• In A Yellow Raft In Blue Water, when Christine George tells Elgin Taylor that she's pregnant with his child after they have made love to each other in public at Tacoma State Park, Elgin decides that he's going to marry Christine so that the child wouldn't be without a father. In fact, he insists on marrying Christine when she tries to tell him that they don't need to be married for her to have his child.

    Live-Action TV 
  • On Mad Men, Bob Benton offers to marry Joan Harris in part because her unmarried status means that she is getting less respect at work, and in part so that she can avoid the stigma of being a single mother. (He also wants to avoid questions about his sexuality.) She turns him down, not wanting to get stuck in another unhappy marriage.
  • In one episode of Welcome Back, Kotter, Arnold proposes to Rosalie, who is trying to guilt-trip the macho boys in the class with a pregnancy scare (which she made up whole-cloth). It earns him a second date when she drops the charade.
  • Bones has Wendell tell Angela he’ll marry her when she thinks she’s pregnant; but it’s a false positive, and she’s more moved by Hodgins’ words anyway and they’re soon back together.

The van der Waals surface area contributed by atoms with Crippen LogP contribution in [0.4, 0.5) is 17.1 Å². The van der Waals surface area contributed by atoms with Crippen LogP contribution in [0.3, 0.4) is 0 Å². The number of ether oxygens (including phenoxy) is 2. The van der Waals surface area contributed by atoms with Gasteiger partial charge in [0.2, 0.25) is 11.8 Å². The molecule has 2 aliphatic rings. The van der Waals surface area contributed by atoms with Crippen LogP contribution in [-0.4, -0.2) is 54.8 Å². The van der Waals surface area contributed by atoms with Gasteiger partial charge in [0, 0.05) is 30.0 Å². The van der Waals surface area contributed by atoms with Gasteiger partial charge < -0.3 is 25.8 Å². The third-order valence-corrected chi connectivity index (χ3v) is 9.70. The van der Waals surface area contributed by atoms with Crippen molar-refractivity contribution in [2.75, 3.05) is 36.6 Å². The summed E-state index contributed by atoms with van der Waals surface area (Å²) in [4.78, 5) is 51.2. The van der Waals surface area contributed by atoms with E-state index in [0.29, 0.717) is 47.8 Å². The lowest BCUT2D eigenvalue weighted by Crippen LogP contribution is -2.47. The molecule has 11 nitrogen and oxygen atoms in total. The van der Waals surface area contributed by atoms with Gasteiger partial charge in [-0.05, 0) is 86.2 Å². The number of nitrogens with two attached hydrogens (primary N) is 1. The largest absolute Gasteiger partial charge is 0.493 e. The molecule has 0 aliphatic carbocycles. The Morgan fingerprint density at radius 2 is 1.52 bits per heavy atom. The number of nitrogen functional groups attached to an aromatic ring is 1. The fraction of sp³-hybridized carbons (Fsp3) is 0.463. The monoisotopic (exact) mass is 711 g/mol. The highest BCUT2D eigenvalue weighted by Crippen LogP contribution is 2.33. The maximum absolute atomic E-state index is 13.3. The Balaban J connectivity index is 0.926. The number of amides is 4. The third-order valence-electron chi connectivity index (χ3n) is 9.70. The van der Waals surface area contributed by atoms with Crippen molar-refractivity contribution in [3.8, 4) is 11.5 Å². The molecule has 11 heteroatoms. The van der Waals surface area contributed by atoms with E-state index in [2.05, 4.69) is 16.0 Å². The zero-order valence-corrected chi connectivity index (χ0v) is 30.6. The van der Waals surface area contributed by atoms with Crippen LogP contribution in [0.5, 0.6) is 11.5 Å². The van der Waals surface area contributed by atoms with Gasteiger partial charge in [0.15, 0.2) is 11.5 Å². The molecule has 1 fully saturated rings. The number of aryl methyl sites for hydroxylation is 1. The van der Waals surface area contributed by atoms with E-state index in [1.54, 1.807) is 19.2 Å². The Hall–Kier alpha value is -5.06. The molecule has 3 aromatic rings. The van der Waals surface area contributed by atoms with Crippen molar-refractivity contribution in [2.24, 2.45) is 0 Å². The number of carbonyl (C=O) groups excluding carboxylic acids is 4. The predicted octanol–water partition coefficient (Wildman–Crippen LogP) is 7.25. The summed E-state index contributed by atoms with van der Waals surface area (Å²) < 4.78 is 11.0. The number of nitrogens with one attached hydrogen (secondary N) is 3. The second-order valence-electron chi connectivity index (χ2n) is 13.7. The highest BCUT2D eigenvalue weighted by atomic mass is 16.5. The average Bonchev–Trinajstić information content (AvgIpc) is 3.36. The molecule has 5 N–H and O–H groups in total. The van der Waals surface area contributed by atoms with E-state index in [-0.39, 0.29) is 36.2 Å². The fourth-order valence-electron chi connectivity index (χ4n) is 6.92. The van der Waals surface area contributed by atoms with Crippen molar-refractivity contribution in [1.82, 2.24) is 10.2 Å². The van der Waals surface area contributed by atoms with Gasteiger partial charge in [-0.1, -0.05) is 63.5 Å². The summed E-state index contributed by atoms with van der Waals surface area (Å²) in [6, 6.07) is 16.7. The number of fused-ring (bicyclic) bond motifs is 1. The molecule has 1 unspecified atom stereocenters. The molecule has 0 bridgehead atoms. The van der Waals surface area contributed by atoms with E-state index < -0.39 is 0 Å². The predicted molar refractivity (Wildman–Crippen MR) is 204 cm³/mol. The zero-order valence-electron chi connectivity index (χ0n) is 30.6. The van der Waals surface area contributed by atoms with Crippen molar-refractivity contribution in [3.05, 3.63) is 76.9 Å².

• CSI: NY: Danny asks Lindsay to marry him when she’s pregnant with Lucy, but it gets Zigzagged when she refuses and the actual wedding happens several episodes later.
  • Leverage: "The Lost Heir Job" deals with a millionaire who years before had had a relationship with a stripper who he had suddenly decided he wanted to marry one day, but his Amoral Attorney sent her away to prevent any threats to taking over his fortune. Nate correctly figures it meant she was pregnant, producing a legal heir, who is actually the girl heading the charity he was going to leave his fortune to when he died.